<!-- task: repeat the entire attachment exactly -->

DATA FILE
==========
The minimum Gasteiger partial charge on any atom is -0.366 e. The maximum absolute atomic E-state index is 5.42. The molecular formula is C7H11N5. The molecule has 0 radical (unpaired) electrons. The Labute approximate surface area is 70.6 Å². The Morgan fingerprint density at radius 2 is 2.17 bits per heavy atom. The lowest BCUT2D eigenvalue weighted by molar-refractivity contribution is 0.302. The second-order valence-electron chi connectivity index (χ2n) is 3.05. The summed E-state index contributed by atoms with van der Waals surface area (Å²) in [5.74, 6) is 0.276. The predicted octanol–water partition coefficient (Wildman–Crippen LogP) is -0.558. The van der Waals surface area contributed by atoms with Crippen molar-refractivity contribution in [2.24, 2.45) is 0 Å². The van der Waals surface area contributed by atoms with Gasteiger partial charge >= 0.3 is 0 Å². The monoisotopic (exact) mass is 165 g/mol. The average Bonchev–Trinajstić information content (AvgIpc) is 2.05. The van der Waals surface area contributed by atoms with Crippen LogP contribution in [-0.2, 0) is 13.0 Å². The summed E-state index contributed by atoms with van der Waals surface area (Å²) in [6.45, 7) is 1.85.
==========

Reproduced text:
The minimum Gasteiger partial charge on any atom is -0.366 e. The maximum absolute atomic E-state index is 5.42. The molecular formula is C7H11N5. The molecule has 0 radical (unpaired) electrons. The Labute approximate surface area is 70.6 Å². The Morgan fingerprint density at radius 2 is 2.17 bits per heavy atom. The lowest BCUT2D eigenvalue weighted by molar-refractivity contribution is 0.302. The second-order valence-electron chi connectivity index (χ2n) is 3.05. The summed E-state index contributed by atoms with van der Waals surface area (Å²) in [5.74, 6) is 0.276. The predicted octanol–water partition coefficient (Wildman–Crippen LogP) is -0.558. The van der Waals surface area contributed by atoms with Crippen molar-refractivity contribution in [2.24, 2.45) is 0 Å². The van der Waals surface area contributed by atoms with Gasteiger partial charge >= 0.3 is 0 Å². The monoisotopic (exact) mass is 165 g/mol. The average Bonchev–Trinajstić information content (AvgIpc) is 2.05. The van der Waals surface area contributed by atoms with Crippen LogP contribution in [-0.2, 0) is 13.0 Å². The summed E-state index contributed by atoms with van der Waals surface area (Å²) in [6.45, 7) is 1.85.